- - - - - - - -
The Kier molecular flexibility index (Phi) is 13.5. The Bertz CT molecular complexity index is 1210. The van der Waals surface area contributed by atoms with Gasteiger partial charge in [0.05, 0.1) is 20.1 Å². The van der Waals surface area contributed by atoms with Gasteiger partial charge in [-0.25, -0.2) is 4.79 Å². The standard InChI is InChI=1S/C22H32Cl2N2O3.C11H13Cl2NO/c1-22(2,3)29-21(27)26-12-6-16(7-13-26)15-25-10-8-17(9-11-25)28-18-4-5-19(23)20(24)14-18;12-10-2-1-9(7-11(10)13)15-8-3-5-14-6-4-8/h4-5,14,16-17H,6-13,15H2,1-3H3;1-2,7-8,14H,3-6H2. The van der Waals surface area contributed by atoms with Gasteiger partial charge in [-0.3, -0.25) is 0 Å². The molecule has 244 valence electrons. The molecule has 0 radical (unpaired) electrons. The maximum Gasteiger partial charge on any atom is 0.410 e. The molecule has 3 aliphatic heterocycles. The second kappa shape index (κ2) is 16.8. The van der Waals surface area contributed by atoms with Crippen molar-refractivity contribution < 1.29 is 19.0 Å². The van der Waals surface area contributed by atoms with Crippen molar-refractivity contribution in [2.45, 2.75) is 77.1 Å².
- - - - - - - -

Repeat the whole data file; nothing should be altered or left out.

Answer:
The Kier molecular flexibility index (Phi) is 13.5. The Bertz CT molecular complexity index is 1210. The van der Waals surface area contributed by atoms with Gasteiger partial charge in [0.05, 0.1) is 20.1 Å². The van der Waals surface area contributed by atoms with Gasteiger partial charge in [-0.25, -0.2) is 4.79 Å². The standard InChI is InChI=1S/C22H32Cl2N2O3.C11H13Cl2NO/c1-22(2,3)29-21(27)26-12-6-16(7-13-26)15-25-10-8-17(9-11-25)28-18-4-5-19(23)20(24)14-18;12-10-2-1-9(7-11(10)13)15-8-3-5-14-6-4-8/h4-5,14,16-17H,6-13,15H2,1-3H3;1-2,7-8,14H,3-6H2. The van der Waals surface area contributed by atoms with Gasteiger partial charge in [-0.3, -0.25) is 0 Å². The molecule has 244 valence electrons. The molecule has 0 radical (unpaired) electrons. The maximum Gasteiger partial charge on any atom is 0.410 e. The molecule has 3 aliphatic heterocycles. The second kappa shape index (κ2) is 16.8. The van der Waals surface area contributed by atoms with Crippen molar-refractivity contribution < 1.29 is 19.0 Å². The van der Waals surface area contributed by atoms with Crippen molar-refractivity contribution in [2.45, 2.75) is 77.1 Å².